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How well do individuals predict the selling prices of their homes?

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dc.contributor.author Benítez-Silva, Hugo
dc.contributor.author Eren, Selcuk
dc.contributor.author Heiland, Frank
dc.contributor.author Jiménez-Martín, Sergi
dc.contributor.other Universitat Pompeu Fabra. Departament d'Economia i Empresa
dc.date.accessioned 2017-07-26T10:50:25Z
dc.date.available 2017-07-26T10:50:25Z
dc.date.issued 2008-02-01
dc.identifier https://econ-papers.upf.edu/ca/paper.php?id=1065
dc.identifier.uri http://hdl.handle.net/10230/961
dc.description.abstract Self-reported home values are widely used as a measure of housing wealth by researchers employing a variety of data sets and studying a number of different individual and household level decisions. The accuracy of this measure is an open empirical question, and requires some type of market assessment of the values reported. In this research, we study the predictive power of self-reported housing wealth when estimating sales prices utilizing the Health and Retirement Study. We find that homeowners, on average, overestimate the value of their properties by between 5% and 10%. More importantly, we are the first to document a strong correlation between accuracy and the economic conditions at the time of the purchase of the property (measured by the prevalent interest rate, the growth of household income, and the growth of median housing prices). While most individuals overestimate the value of their properties, those who bought during more difficult economic times tend to be more accurate, and in some cases even underestimate the value of their house. These results establish a surprisingly strong, likely permanent, and in many cases long-lived, effect of the initial conditions surrounding the purchases of properties, on how individuals value them. This cyclicality of the overestimation of house prices can provide some explanations for the difficulties currently faced by many homeowners, who were expecting large appreciations in home value to rescue them in case of increases in interest rates which could jeopardize their ability to live up to their financial commitments.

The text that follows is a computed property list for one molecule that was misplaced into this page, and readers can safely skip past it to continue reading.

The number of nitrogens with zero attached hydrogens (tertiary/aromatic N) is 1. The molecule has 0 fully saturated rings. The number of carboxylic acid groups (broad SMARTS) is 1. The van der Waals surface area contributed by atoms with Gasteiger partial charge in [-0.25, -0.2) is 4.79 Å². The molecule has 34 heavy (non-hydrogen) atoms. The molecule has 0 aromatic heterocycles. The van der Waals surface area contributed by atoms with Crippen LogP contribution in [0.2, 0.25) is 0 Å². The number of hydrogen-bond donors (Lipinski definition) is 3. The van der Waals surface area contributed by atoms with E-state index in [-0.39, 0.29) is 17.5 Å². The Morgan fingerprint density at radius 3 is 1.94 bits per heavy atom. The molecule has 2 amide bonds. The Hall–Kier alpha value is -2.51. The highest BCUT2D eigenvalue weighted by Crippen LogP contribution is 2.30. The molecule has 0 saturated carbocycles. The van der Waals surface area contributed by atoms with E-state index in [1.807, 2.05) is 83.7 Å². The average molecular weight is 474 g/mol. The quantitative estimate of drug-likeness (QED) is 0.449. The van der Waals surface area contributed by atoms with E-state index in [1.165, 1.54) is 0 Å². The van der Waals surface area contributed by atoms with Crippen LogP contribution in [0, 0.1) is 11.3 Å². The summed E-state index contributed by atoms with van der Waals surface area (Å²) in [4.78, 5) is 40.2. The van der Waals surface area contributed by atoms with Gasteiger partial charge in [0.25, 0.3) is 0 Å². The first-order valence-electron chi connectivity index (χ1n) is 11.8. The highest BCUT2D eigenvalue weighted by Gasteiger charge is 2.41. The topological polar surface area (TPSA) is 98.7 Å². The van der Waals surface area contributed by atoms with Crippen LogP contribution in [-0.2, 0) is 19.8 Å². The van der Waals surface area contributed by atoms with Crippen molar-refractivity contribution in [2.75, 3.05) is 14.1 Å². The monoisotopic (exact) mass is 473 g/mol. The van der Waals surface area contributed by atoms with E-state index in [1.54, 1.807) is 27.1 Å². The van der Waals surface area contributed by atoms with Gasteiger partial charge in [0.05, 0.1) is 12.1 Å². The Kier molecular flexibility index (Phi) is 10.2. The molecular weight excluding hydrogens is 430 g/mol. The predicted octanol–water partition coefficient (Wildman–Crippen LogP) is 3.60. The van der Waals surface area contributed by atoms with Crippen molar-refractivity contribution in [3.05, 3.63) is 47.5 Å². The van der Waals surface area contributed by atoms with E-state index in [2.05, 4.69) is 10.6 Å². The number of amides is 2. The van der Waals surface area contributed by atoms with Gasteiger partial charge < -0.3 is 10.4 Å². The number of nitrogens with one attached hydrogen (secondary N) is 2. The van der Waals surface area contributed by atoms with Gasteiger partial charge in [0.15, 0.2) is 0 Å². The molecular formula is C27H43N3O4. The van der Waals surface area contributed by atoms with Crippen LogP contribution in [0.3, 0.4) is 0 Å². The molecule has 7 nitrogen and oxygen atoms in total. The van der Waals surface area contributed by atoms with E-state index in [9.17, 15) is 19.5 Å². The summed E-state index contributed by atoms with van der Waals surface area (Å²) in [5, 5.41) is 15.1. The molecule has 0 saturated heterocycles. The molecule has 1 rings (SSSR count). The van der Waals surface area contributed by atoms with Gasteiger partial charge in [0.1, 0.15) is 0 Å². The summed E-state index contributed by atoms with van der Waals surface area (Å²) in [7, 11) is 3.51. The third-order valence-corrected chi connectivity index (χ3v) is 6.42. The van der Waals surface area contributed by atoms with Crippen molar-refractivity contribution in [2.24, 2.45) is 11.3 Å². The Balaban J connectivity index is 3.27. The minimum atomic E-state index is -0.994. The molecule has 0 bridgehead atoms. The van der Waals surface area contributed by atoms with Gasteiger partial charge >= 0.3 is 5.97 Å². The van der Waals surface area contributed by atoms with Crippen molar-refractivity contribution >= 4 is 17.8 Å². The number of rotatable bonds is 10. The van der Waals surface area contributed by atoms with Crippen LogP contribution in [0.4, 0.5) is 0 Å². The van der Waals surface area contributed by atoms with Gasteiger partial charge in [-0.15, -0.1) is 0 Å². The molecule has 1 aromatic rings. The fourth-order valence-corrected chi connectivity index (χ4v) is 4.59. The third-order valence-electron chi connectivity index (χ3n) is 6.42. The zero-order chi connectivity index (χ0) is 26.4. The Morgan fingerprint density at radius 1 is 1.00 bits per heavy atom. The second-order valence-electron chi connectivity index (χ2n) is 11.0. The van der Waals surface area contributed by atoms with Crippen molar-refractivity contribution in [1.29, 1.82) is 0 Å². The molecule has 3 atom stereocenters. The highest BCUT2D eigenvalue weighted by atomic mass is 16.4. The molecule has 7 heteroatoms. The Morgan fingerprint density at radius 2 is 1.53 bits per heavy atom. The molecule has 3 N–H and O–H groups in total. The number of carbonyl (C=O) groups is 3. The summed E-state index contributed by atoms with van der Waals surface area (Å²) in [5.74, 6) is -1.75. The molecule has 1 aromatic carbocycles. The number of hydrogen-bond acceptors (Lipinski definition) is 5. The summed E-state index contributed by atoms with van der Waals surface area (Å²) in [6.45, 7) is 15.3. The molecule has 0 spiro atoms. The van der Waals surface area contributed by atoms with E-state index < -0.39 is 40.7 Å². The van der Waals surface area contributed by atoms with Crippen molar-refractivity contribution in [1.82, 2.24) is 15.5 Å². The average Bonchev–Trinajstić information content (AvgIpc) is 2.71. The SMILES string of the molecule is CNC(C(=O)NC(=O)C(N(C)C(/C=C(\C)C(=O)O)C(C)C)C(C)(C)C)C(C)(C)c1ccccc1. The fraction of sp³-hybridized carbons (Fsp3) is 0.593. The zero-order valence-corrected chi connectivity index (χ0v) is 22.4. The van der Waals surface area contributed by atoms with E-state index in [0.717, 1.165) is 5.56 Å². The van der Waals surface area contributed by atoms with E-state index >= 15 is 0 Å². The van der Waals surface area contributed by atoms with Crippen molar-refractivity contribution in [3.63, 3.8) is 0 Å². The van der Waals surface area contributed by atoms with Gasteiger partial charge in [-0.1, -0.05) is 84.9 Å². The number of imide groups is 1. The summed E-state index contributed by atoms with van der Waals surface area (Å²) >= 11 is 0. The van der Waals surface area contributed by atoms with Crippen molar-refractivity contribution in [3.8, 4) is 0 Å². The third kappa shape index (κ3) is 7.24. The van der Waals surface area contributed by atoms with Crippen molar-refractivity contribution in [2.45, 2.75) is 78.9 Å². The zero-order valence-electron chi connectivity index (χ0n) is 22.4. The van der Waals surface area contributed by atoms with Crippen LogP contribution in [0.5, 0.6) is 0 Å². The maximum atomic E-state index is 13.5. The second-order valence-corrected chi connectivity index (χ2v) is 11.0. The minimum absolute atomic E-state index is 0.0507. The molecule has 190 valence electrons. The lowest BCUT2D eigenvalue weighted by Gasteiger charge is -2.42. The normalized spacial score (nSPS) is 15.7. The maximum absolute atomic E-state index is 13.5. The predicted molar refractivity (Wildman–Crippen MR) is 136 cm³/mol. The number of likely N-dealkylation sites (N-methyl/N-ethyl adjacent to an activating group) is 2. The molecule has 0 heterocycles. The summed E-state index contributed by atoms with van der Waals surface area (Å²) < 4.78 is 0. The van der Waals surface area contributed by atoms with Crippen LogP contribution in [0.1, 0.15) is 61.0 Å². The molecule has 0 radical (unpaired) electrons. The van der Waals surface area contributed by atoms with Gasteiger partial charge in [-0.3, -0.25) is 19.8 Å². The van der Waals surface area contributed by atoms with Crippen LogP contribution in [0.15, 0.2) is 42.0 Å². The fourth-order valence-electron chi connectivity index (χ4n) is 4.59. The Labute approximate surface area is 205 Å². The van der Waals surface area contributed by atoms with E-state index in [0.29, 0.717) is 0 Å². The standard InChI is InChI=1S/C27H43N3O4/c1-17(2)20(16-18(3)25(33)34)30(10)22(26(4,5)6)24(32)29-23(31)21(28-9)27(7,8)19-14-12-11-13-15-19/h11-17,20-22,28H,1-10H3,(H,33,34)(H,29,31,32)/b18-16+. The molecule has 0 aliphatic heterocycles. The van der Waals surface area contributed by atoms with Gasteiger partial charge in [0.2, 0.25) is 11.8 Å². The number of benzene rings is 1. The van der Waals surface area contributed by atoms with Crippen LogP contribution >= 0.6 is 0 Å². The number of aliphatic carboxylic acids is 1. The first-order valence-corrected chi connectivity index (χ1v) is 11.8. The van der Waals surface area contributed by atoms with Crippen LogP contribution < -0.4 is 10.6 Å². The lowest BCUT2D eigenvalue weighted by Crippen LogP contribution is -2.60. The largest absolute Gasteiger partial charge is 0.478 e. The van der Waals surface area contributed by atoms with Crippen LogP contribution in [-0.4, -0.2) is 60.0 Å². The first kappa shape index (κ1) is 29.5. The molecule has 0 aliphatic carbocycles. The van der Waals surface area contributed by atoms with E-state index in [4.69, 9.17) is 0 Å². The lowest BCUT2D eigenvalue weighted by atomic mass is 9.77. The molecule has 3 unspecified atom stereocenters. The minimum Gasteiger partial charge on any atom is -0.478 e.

dc.format.mimetype application/pdf
dc.language.iso eng
dc.relation.ispartofseries Economics and Business Working Papers Series; 1065
dc.rights L'accés als continguts d'aquest document queda condicionat a l'acceptació de les condicions d'ús establertes per la següent llicència Creative Commons
dc.rights.uri http://creativecommons.org/licenses/by-nc-nd/3.0/es/
dc.title How well do individuals predict the selling prices of their homes?
dc.type info:eu-repo/semantics/workingPaper
dc.date.modified 2017-07-23T02:56:59Z
dc.subject.keyword self-reported housing values
dc.subject.keyword housing prices
dc.subject.keyword instrumental variables
dc.subject.keyword sample selection
dc.subject.keyword business cycle
dc.subject.keyword interest rates
dc.subject.keyword health and retirement study
dc.subject.keyword Microeconomics
dc.rights.accessRights info:eu-repo/semantics/openAccess


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